The last time I saw Jim Frisnan was at a artsy-fartsy shebang in Bozeman. He was talking on Quantary Physicals and Shakespeare, neither one my fort. I only went because Maraleen seen in the paper where James B Frisnan was going to be at the U. Maraleen likes to get out once in a while, likes the culture bs. Or at least likes to show off her decorage and the bracelets and earrings at those kinds of parties. Besides, I had not seen Jimbo since high school, fifty years ago—fifty-one to be exact. And so Maraleen and me both thought it would be something to do.
The first time I saw Jimbo, I was a Freshman and he was a Sophomore, a big rube of a kid who, even then, was the know-it-all show-off, but who knew exactly zip about basketball or football. But Barse saw possibilities there and coached him along. Jimbo’s family moved to town from out at West Bench which had it’s own one room school, but which Darlene—Jimbo’s mom—thought was not good enough. (Which is rich, considering the whole bunch of them didn’t have a pot between them.) So his dad sold his ranch and moved the family into town so they could go to school. Unlike Jimbo, his dad was this little squirt of a fellow who took up a job with the D-Bar, calving, riding fence, irrigating, etc. Which he did not appear to totally like. I heard him say the biggest mistake he ever did was sell his place and become a cowboy instead of a cowman. And when he was really drunk, I heard him say if it hadn’t been for Darlee—we all called her Darlee—he’d still be out on the west bench running his own cattle instead of riding somebody else’s irrigating ditch. It was Darlee ran things. And it was her that Jimbo got his bigness from—and pretty much everything else he had.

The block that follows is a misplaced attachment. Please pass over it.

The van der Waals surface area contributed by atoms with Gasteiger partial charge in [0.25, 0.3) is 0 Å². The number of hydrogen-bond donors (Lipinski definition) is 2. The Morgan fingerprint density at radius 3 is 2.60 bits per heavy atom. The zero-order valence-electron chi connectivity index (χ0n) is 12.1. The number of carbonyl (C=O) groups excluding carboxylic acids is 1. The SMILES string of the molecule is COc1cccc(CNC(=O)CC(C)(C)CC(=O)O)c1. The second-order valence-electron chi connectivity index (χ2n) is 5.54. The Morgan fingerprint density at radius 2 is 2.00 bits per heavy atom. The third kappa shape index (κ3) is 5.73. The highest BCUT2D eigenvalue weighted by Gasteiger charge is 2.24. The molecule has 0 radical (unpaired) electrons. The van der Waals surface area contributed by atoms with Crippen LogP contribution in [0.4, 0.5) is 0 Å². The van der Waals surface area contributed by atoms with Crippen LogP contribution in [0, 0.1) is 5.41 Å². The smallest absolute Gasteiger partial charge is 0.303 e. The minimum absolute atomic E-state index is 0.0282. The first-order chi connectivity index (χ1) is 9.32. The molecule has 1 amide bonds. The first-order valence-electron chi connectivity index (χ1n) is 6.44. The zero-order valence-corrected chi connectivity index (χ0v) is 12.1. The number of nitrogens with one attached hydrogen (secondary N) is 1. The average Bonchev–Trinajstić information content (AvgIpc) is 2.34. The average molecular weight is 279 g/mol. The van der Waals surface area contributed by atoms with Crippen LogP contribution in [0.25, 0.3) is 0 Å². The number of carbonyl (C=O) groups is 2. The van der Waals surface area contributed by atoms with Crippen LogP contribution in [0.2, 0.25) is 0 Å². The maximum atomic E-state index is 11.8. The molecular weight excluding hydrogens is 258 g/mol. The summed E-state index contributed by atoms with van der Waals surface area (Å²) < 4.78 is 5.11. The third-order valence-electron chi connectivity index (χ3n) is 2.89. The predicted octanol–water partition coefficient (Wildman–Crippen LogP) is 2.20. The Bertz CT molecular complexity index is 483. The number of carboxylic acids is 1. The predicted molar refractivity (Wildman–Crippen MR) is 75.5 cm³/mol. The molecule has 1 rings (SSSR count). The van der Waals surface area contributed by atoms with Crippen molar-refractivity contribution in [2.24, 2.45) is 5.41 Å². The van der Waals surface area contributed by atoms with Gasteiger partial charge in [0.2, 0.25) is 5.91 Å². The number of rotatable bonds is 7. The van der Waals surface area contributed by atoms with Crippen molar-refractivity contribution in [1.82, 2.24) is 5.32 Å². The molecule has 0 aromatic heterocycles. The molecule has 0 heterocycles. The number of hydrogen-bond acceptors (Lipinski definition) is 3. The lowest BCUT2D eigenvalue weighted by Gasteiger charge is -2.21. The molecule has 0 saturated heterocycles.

In ‘67 we were a champ basketball team and Jim was our high-post—huge guy, football material, which he played—receiver. Very large, which served him well under the net, which is what made us champs. He was tall enough to get a shot over anybody we played, even Shorty Diabald who at 6’2” was still a hand or two shorter than Jimbo, and if it really comes down to it, not quite as quick in the noggin department. And he was heavy, too—muscle heavy—and ruthless, which made it dangerous for anybody under the hoop who thought they deserved a rebound.
Like I say his senior year, we had a pretty decent ball team, placed second in Division and eked out a third or fourth in District, which kept us out of State that year. Jimbo graduated in the spring and had a scholarship–not basketball, one of those know-it-all scholarships; and went off to Stanford or Princeton—one of them eastern hoity-toity places. Not something you’d expect of a kid whose dad was a hired-hand drunk and whose mother was Darlee.